2019 Legislative Priorities
The first year of the 57th Oklahoma Legislative Session has commenced with a record number of proposed bills filed. In preparation for the coming months, Oklahoma Women’s Coalition (OWC) has identified key policy areas aimed at improving opportunities and equity for women in Oklahoma. These areas include:
The expansion of Medicaid. Currently, Oklahoma has 545,000 uninsured people and by accepting federal matching dollars, 250,000 Oklahomans would have access to health insurance. Furthermore, the expansion would alleviate pressure on the state budget and rural hospitals.
Failure to Protect Reform. Oklahoma incarcerates more women than any other state, 80%of which are mothers serving exorbitant sentences for low-level or first-time offenses. OWC is working to amend state laws to prevent abused women from being penalized for being unable to protect their children from abusers.
“The proposed bills the Coalition is leading have the capacity to boost the quality of life for many women and girls of Oklahoma”, said Liz Charles, Executive Director of Oklahoma Women’s Coalition. “Together, we can ensure that women and girls in Oklahoma can have strong health and wellness, alternatives to incarceration, violence prevention and response, and economic security.”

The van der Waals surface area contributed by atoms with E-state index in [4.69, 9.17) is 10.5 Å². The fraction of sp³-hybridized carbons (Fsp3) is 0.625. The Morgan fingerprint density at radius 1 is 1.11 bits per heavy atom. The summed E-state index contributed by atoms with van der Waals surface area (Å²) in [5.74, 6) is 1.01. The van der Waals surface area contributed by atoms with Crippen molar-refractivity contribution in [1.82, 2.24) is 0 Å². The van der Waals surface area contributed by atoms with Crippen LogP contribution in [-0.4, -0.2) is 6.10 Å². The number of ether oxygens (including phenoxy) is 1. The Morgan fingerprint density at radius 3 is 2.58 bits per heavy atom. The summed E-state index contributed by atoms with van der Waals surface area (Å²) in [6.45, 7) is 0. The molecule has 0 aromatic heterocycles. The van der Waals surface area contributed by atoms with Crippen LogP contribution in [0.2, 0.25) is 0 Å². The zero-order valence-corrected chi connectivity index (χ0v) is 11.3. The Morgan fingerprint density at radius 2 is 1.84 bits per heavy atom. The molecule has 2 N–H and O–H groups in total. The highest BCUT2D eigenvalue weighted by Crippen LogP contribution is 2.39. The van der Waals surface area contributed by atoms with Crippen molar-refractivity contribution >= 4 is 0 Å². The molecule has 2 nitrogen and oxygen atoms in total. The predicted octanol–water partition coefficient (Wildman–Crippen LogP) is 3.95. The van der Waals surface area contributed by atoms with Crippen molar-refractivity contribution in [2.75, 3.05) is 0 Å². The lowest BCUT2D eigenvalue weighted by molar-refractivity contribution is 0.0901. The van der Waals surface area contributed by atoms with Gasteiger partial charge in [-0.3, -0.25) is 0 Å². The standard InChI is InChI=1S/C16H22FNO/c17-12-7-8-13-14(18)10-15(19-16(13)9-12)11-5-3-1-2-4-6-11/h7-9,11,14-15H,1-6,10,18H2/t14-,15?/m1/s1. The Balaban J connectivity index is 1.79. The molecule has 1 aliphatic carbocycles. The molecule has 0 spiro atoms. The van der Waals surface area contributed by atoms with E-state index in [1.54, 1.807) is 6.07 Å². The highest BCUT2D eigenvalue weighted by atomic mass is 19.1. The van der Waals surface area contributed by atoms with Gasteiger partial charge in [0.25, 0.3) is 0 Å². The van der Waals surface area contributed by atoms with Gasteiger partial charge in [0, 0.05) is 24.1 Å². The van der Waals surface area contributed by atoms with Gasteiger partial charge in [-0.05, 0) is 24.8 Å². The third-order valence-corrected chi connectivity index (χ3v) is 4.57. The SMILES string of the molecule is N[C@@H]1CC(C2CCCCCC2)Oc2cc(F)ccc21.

Implementing sexual abuse education in Oklahoma public schools is a top priority for OWC. This would strengthen “Erin’s Law”, a prevention oriented child sexual abuse program geared towards age-appropriate techniques to recognize child sexual abuse. In 2018, 4.5% of children were sexually abused in Oklahoma. The program would ensure access to needed assistance, referral or resource information to support sexually abused children and their families.
Pay transparency has been an important issue for the Coalition for multiple years. This year, a bill has been proposed to address wage disparity between women and men and allow employees to disclose their own wages or inquire regarding a co-worker’s wage without retaliation or punishment. Women are still paid 78% of the average man’s pay. An additional bill would also adjust for inflation fines for employers who violate Equal Pay laws.